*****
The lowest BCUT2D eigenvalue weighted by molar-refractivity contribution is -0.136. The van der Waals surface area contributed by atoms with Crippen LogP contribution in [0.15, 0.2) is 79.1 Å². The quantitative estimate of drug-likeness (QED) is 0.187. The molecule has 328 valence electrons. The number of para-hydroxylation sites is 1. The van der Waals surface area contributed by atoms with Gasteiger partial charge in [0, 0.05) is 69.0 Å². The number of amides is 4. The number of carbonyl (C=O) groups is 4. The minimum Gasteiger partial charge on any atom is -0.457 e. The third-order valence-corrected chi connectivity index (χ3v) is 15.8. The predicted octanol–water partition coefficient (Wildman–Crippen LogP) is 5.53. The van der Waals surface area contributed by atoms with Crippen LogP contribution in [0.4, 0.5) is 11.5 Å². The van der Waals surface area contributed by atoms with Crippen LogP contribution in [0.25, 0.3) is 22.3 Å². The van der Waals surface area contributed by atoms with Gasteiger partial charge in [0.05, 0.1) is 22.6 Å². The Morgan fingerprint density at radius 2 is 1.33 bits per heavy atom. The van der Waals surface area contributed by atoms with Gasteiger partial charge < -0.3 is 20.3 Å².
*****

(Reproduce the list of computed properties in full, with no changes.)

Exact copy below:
The lowest BCUT2D eigenvalue weighted by molar-refractivity contribution is -0.136. The van der Waals surface area contributed by atoms with Crippen LogP contribution in [0.15, 0.2) is 79.1 Å². The quantitative estimate of drug-likeness (QED) is 0.187. The molecule has 328 valence electrons. The number of para-hydroxylation sites is 1. The van der Waals surface area contributed by atoms with Gasteiger partial charge in [0, 0.05) is 69.0 Å². The number of amides is 4. The number of carbonyl (C=O) groups is 4. The minimum Gasteiger partial charge on any atom is -0.457 e. The third-order valence-corrected chi connectivity index (χ3v) is 15.8. The predicted octanol–water partition coefficient (Wildman–Crippen LogP) is 5.53. The van der Waals surface area contributed by atoms with Crippen LogP contribution in [0.4, 0.5) is 11.5 Å². The van der Waals surface area contributed by atoms with Crippen LogP contribution in [0.25, 0.3) is 22.3 Å². The van der Waals surface area contributed by atoms with Gasteiger partial charge in [0.05, 0.1) is 22.6 Å². The Morgan fingerprint density at radius 2 is 1.33 bits per heavy atom. The van der Waals surface area contributed by atoms with Gasteiger partial charge < -0.3 is 20.3 Å².